Thursday, September 27, 2007

Trader Joe's cloths part II

Ok, so I have to revise my opinion on the TJs cloths. I do like their texture more for wiping around my kitchen than I did my furry microfiber cloths, but after using one to wipe my trashcan lid I figured I'd better toss it into the washing machine. I washed it on cold and dried it on low heat. The thing shrunk to half its size! I think I may have to supplement these with a couple of Twist Euro Cloths. I've been wanting to try Twist's products anyway. The boxes their sponges come in can be made into birdfeeders. My neighborhood has feral parakeets who survive on birdseed in the winter, so I definitely want to have a birdfeeder out soon. Somehow the "killing two birds with one stone" metaphor seems wrong here.

In other news, I got a box of babyganics' products today in the mail. I can't wait to try them! They look and sound quite good.

Tuesday, September 25, 2007

Pet Hair Magnet

Seen in Apartment Therapy: Green, the "Pet Hair Magnet".

I want to try that! I use the tape-roller all the time and this looks like a better solution. I wonder if it works on people hair/ lint as well.

Method's omop

When Method's omop first came out, it caused a stir on a forum I was (then) active on. People were gleefully saying that it was a more eco-friendly version of products like the Swiffer wet-jet. At the time I was mopping my floors a lot. I had a wood veneer floored kitchen in an apartment, and my dogs were having a lot of accidents. The way the light from the porch doors reflected onto the floor, you could see every smudge. Filling a bucket with water and going to town just wasn't happening, not with my insanely busy teaching

The omop promised speed. It explained that I could merely dribble the mop liquid on the floor, then run the mop over it with a microfiber cloth. There are two kinds of omop liquid: "all floor" (lemon ginger) and "wood for good" (almond). I bought the all floor starter kit in the beginning. The lemon ginger liquid smelled wonderful, and actually reminded me of Thai food. The liquid and the mop worked well in my bathroom. On my veneer kitchen floor I noticed the floor becoming sticky and the mop not gliding well at all. Actually, it kinda skipped around, and no matter how much or little liquid I used, that didn't change. It drove me crazy.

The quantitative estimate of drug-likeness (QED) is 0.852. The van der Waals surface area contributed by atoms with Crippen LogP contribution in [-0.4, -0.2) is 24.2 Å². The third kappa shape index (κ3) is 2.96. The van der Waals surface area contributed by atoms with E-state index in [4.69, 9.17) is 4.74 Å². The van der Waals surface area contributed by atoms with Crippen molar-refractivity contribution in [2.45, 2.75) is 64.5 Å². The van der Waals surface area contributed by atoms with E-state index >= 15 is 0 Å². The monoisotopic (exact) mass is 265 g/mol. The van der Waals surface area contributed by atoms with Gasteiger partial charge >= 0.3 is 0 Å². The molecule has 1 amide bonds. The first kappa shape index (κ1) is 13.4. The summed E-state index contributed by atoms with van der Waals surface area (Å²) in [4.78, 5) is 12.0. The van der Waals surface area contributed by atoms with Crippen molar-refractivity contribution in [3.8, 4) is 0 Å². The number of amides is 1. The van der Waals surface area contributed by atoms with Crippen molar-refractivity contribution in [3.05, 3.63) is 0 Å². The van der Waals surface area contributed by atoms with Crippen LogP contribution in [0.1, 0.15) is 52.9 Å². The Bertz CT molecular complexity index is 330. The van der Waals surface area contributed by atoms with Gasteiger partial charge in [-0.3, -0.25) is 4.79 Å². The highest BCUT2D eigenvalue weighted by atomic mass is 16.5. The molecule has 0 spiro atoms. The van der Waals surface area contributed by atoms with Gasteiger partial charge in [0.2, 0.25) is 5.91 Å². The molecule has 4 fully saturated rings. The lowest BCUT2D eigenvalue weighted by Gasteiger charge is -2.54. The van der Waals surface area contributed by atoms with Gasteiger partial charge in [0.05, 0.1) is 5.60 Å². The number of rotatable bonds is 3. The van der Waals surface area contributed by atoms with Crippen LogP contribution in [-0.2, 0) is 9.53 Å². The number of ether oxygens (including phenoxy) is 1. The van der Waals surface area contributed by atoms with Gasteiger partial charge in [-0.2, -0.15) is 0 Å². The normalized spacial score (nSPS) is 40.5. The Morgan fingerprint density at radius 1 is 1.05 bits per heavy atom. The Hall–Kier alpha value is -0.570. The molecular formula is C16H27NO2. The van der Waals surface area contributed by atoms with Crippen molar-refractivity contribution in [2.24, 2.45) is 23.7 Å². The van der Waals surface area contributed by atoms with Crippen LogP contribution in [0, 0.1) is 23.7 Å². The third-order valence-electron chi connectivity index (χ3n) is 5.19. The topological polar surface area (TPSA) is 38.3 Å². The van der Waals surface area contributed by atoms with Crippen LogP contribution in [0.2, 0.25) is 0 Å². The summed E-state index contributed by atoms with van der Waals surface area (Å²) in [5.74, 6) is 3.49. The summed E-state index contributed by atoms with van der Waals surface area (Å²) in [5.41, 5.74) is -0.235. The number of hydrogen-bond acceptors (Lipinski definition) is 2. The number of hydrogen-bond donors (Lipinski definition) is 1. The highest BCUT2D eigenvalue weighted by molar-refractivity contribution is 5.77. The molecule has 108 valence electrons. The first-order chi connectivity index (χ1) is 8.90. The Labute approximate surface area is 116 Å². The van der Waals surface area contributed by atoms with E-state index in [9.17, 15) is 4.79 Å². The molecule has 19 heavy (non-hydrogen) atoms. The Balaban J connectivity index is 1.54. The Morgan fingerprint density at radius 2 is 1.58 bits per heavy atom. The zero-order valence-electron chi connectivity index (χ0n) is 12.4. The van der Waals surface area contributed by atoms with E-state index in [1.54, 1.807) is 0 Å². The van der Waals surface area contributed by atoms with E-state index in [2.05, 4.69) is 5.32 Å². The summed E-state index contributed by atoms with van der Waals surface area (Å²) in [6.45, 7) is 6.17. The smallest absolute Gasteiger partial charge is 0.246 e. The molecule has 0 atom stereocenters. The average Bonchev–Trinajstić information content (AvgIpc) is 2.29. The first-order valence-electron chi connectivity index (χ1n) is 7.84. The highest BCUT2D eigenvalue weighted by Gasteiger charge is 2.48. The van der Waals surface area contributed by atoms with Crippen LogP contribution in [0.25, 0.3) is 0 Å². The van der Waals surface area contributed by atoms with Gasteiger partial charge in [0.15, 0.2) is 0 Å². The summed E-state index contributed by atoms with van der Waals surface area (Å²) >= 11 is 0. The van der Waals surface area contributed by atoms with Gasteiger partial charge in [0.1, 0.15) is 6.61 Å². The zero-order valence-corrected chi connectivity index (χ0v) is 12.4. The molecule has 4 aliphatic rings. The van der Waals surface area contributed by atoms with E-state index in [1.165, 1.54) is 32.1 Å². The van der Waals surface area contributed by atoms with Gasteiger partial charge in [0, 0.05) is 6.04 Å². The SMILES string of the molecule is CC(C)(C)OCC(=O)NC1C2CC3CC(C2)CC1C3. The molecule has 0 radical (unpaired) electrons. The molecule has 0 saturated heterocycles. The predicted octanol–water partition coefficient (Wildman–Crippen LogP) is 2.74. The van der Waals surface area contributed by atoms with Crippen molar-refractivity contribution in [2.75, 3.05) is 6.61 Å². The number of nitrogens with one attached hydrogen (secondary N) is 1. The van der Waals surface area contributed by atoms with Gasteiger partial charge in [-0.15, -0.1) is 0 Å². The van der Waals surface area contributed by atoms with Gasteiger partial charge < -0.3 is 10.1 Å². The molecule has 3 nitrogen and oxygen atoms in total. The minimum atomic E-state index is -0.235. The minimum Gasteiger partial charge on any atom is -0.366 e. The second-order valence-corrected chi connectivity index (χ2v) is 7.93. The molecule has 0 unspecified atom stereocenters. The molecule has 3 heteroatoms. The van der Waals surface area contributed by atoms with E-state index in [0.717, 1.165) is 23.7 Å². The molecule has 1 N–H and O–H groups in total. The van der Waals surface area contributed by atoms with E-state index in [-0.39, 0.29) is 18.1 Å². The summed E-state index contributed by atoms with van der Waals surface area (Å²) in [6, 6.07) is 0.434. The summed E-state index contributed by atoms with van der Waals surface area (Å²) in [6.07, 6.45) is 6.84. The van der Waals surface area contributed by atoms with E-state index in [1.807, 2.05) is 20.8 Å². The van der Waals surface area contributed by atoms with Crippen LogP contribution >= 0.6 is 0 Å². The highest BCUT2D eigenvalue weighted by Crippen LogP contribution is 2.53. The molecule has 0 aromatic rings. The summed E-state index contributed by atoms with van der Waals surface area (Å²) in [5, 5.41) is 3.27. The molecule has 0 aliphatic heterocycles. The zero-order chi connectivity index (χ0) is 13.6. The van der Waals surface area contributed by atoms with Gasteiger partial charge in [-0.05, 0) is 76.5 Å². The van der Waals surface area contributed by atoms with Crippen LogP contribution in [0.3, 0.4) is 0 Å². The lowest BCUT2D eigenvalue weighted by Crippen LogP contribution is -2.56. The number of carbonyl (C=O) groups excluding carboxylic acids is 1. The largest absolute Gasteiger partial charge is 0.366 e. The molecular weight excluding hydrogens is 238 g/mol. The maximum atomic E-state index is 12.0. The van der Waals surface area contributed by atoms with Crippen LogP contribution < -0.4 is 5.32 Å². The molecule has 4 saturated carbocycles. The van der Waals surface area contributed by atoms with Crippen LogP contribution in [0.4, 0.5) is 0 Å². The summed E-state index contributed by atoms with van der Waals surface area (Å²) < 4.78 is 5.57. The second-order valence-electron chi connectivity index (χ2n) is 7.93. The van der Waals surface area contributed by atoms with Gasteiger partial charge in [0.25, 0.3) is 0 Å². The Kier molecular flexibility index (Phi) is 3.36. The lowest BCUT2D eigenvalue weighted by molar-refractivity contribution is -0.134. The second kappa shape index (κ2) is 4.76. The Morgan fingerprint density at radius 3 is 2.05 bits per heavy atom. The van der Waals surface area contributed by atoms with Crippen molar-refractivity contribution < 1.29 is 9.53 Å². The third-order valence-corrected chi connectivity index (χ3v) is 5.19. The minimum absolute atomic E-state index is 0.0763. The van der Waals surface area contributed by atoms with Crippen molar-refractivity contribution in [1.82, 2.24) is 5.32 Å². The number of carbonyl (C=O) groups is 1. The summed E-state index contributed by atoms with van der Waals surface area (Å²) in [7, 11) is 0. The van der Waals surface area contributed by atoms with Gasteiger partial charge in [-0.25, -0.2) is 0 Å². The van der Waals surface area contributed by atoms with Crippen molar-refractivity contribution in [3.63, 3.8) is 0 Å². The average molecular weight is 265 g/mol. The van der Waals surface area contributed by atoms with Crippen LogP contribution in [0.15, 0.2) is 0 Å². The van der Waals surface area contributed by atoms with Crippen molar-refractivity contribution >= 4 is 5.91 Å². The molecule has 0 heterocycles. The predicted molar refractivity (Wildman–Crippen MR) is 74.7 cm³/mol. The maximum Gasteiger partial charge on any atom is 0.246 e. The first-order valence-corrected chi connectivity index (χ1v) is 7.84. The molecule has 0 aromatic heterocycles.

Well, the folks at Method told me to try the wood mop liquid because, as they put it, "veneer is tricky". I loved the almond smell of that version of the liquid as well, but my floor remained a bit sticky. I wound up doing a plain-water with a touch of white vinegar wash, and everything was stick-free and even shiny (why didn't I just stick to white vinegar? I'm a sucker for a gadget.)

In my new place, I'm on the fence about whether the wood for good liquid helps my wood floors or whether it adds a dull sheen to them. I honestly can't decide, which I know is odd. I don't use the omop on my wood floors though, just its liquid with my handy Magnet Mop. The omop does't glide at all smoothly on the floors unless you dampen the microfiber cloth, so I just stopped bothering.

Here's what I do like about the omop:

-use on bathroom floors (I use the microfiber cloth plus the all-surface cleaner, and my bathroom smells nicely of ginger)
-the dry cloths.

Compostable and corn-derived or not, the latter isn't as eco-friendly as I could be. However, when I dry mop with my magnet mop, I want to chuck the head in the laundry machine when I'm done, and even assuming an otherwise full load, that may be a greater waste of resources.

I like the dry cloths. They help me catch all the dust balls and dirt on my floor. I also vacuum, but occasionally I need, well, a quick solution. I'm not any less busy, after all.

Sunday, September 23, 2007

Trader Joe's Super Amazing Kitchen Cloths

In my endless quest to waste less I sought out Trader Joe's Super Amazing Kitchen Cloths as paper-towel replacers. (Well, I at least wanted to use fewer of them. I still prefer paper towels to clean up doggie accidents.)

I use my sponges plenty, but mostly to scrub tough goo off the stove or for a preliminary counter swipe. When I'm using spray cleaner, as eco-friendly as it may be, I don't want it on my sponge. My dish towels are meant for drying dishes and hands, so ditto there. My solution had been to use microfiber cleaning cloths with my countertrop spray, but they were a bit heavy and seemed like overkill.

The TJs cloths (which come 2 to a pack for $3.99) are made of vicose, a super-absorbent synthetic material that's somewhat related to rayon. They're around the size of a standard 8.5x11" piece of paper, and feel a bit like felt to me. I hear vicose can absorb 10 times its weight in water? This reminds me of those special swimming towels a friend of mine had in the '80s. (They were tiny and came in a tube. I wanted one.)